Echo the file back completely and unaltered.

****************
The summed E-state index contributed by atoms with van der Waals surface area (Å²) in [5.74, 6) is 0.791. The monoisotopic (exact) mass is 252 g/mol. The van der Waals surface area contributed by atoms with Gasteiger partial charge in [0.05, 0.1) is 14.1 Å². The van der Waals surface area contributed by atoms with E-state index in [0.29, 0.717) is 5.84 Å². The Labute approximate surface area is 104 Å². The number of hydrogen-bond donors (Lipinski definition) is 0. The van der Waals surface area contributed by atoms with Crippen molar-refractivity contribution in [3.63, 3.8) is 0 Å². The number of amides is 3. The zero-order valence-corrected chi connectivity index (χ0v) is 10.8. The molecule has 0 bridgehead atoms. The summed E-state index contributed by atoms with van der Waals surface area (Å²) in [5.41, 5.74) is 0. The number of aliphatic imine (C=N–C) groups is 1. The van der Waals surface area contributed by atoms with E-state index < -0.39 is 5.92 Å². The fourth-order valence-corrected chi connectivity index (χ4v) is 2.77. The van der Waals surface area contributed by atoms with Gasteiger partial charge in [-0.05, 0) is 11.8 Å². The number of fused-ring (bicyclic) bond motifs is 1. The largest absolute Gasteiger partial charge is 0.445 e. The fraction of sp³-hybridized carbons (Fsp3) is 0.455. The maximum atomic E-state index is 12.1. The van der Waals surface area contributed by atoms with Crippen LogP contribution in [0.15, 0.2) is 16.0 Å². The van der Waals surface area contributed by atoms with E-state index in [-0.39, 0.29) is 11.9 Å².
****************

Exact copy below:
The summed E-state index contributed by atoms with van der Waals surface area (Å²) in [5.74, 6) is 0.791. The monoisotopic (exact) mass is 252 g/mol. The van der Waals surface area contributed by atoms with Gasteiger partial charge in [0.05, 0.1) is 14.1 Å². The van der Waals surface area contributed by atoms with E-state index in [0.29, 0.717) is 5.84 Å². The Labute approximate surface area is 104 Å². The number of hydrogen-bond donors (Lipinski definition) is 0. The van der Waals surface area contributed by atoms with Crippen molar-refractivity contribution in [3.63, 3.8) is 0 Å². The number of amides is 3. The zero-order valence-corrected chi connectivity index (χ0v) is 10.8. The molecule has 0 bridgehead atoms. The summed E-state index contributed by atoms with van der Waals surface area (Å²) in [5.41, 5.74) is 0. The number of aliphatic imine (C=N–C) groups is 1. The van der Waals surface area contributed by atoms with E-state index < -0.39 is 5.92 Å². The fourth-order valence-corrected chi connectivity index (χ4v) is 2.77. The van der Waals surface area contributed by atoms with Gasteiger partial charge in [-0.05, 0) is 11.8 Å². The number of fused-ring (bicyclic) bond motifs is 1. The largest absolute Gasteiger partial charge is 0.445 e. The fraction of sp³-hybridized carbons (Fsp3) is 0.455. The maximum atomic E-state index is 12.1. The van der Waals surface area contributed by atoms with Crippen LogP contribution in [0.15, 0.2) is 16.0 Å². The van der Waals surface area contributed by atoms with E-state index in [-0.39, 0.29) is 11.9 Å².